SINGAPORE- In a smoky snooker parlour nestled above a fast-food outlet, the eyes of gangsters and hustlers were trained on a scrawny, pale-faced kid.
In his school uniform, the boy methodically potted coloured balls with ease, despite learning the game just weeks earlier.
Gasps, whoops and some envious stares emanated from the enthralled crowd.
Cue the same reaction - more than two decades later - when Marvin Lim repeated his mastery of a snooker stick en route to SEA Games gold.
But, at age 14 in 1987, he was playing for a different prize.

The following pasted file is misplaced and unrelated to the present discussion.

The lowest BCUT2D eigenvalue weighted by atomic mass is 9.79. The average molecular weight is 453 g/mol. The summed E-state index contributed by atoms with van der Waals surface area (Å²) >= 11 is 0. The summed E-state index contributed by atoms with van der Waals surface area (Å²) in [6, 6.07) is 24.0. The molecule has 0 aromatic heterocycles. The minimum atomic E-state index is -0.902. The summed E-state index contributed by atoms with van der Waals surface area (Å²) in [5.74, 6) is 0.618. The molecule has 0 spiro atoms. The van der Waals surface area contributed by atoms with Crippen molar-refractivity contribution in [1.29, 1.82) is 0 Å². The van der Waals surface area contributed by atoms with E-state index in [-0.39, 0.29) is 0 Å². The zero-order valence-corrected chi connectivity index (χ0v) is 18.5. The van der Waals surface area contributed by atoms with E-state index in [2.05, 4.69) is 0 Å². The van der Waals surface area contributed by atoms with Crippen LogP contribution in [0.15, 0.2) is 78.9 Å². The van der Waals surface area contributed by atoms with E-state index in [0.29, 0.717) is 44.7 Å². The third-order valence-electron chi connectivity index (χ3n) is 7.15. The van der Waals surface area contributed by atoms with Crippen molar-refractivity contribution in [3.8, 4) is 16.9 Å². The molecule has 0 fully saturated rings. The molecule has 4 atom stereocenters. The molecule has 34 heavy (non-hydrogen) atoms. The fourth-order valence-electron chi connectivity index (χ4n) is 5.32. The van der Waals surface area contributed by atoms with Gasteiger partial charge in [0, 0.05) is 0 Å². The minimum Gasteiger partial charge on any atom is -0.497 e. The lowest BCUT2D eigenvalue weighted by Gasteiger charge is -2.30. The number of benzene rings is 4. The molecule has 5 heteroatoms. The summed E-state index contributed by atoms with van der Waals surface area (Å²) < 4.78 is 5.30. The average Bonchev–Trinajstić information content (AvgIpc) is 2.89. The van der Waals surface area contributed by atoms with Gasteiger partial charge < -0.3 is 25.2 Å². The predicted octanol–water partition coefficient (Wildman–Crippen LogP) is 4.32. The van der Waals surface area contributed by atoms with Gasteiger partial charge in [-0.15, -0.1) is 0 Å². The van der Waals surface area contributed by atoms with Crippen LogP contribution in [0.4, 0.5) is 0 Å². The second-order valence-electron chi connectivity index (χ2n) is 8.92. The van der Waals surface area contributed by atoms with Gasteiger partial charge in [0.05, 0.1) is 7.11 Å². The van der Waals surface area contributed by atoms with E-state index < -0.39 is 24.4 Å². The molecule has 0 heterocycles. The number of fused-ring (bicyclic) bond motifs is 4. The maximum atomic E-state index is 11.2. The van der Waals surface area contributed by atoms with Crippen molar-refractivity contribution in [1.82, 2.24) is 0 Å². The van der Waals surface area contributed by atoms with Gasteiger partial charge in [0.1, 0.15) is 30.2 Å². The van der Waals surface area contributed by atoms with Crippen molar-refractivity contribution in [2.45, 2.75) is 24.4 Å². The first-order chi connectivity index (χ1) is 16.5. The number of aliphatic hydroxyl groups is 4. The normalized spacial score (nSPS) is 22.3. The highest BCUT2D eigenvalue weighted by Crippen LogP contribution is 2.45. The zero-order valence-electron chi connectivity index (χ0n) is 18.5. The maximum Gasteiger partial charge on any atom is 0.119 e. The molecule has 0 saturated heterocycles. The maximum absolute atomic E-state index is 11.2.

"We bet around $20 on a game, which was my daily school allowance," said Lim, a Chinese chess enthusiast who was introduced to the world of dingy snooker halls by his Telok Kurau Secondary schoolmates.
"If I lost, I didn't have money to eat - that's a hard but effective way to learn a game."
He frequented libraries, not for school work but to pore over snooker books and videos of English legend Steve Davis.
Soon, Lim was winning so often that those same miscreants in the parlour told him not to return.
"They said I should aim higher and do something with my gift," the 40-year-old recalled with a sardonic laugh.